Exclaim!

Wire's Colin Newman

Wire's Colin Newman
If playing music for a living were like any other regular occupation, the three original members of Wire — Colin Newman, Graham Lewis and Robert Gotobed — would be busy working on retirement plans. Instead, 31 years since their groundbreaking debut LP, Pink Flag, Wire are preparing the release of a new album and globetrotting tour. Early reviews of Object 47, in stores July 7 suggest the band are still creating increasingly intense and modern music. Between the release of their last LP, 2003’s Send and the recording of Object 47, Wire have been weathering a storm of career lows, culminating with the departure of founding member Bruce Gilbert. Wire’s persistence to remain current coupled with a swing of summer festivals (including a co-headlining spot at the Sled Island Music Festival in Calgary this month) has paid off in dividends, resulting in Wire keeping company with some of the most important bands of the 2000s. Exclaim! tracked down front-man Colin Newman to chat about the recording of Object 47, their first visit to Calgary and telling Kevin Shields how he really feels about My Bloody Valentine in a public washroom.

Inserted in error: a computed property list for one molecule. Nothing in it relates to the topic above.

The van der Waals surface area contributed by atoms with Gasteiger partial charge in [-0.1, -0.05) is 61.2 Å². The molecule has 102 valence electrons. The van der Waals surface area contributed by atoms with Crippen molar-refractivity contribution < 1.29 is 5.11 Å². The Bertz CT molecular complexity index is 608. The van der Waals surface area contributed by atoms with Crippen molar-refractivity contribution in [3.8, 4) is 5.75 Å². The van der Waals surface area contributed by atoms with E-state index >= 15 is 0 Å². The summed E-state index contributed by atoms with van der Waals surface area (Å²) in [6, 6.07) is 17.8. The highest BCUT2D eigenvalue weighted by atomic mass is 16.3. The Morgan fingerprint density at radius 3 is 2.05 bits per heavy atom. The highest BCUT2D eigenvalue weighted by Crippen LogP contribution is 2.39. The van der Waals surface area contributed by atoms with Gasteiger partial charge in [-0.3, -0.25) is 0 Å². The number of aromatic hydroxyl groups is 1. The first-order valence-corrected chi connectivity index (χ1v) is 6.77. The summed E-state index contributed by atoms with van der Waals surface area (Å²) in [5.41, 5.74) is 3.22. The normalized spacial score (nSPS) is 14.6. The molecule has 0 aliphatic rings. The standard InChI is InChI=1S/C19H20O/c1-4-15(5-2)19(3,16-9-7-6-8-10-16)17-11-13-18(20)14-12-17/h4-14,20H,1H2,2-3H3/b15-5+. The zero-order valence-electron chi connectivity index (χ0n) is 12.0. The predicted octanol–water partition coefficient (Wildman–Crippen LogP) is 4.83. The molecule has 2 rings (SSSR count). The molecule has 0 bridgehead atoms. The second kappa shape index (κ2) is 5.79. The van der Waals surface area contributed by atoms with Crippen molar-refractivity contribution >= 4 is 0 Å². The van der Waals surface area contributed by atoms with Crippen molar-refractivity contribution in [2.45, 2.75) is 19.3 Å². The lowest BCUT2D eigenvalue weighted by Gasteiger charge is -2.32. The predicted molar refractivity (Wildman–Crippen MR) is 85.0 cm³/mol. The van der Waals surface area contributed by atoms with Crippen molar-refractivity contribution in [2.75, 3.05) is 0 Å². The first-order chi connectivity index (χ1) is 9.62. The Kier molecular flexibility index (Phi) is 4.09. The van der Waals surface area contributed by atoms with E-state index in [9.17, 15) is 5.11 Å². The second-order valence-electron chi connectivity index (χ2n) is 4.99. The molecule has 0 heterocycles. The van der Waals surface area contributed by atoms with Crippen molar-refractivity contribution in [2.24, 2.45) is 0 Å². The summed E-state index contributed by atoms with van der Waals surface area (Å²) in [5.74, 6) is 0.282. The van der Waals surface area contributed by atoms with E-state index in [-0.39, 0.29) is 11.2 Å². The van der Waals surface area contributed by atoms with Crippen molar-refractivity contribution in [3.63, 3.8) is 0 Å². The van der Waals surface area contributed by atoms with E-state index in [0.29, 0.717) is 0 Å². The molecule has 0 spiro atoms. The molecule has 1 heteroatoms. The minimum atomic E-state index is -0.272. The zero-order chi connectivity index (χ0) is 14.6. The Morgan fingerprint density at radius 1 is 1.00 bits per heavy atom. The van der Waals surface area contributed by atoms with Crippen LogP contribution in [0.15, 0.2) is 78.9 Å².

How’s everything with you?
Fine, my hearing’s a little bit bad… I saw My Bloody Valentine last night. My wife and I went last night because I kind of know them. I don’t know if you know of the magazine Mojo, I gave them their award for Loveless. It was a strange occasion; that’s really not my scene, a weirdo outsider guy giving an award to a weirdo outsider band.

So, Wire is ten shows into this tour, correct?
Yes, we’re off and running, as they say. We’ll be ready to hit the ground limping by the time we get to Calgary. Which must the maddest plan, like, "Hey, let’s fly to the other side of the world and play a festival.”

It does seem kind of strange. How did this offer for you to play the Sled Island Music Festival come about?
It came to us back in February. I was on tour with my other band Githead and I was talking to Graham and our agent for both bands sent me an email that we were playing and I kinda said, "Where’s Calgary?” And Graham said, "Well, I don’t know because we’ve never played there.” But the line-up is quite impressive.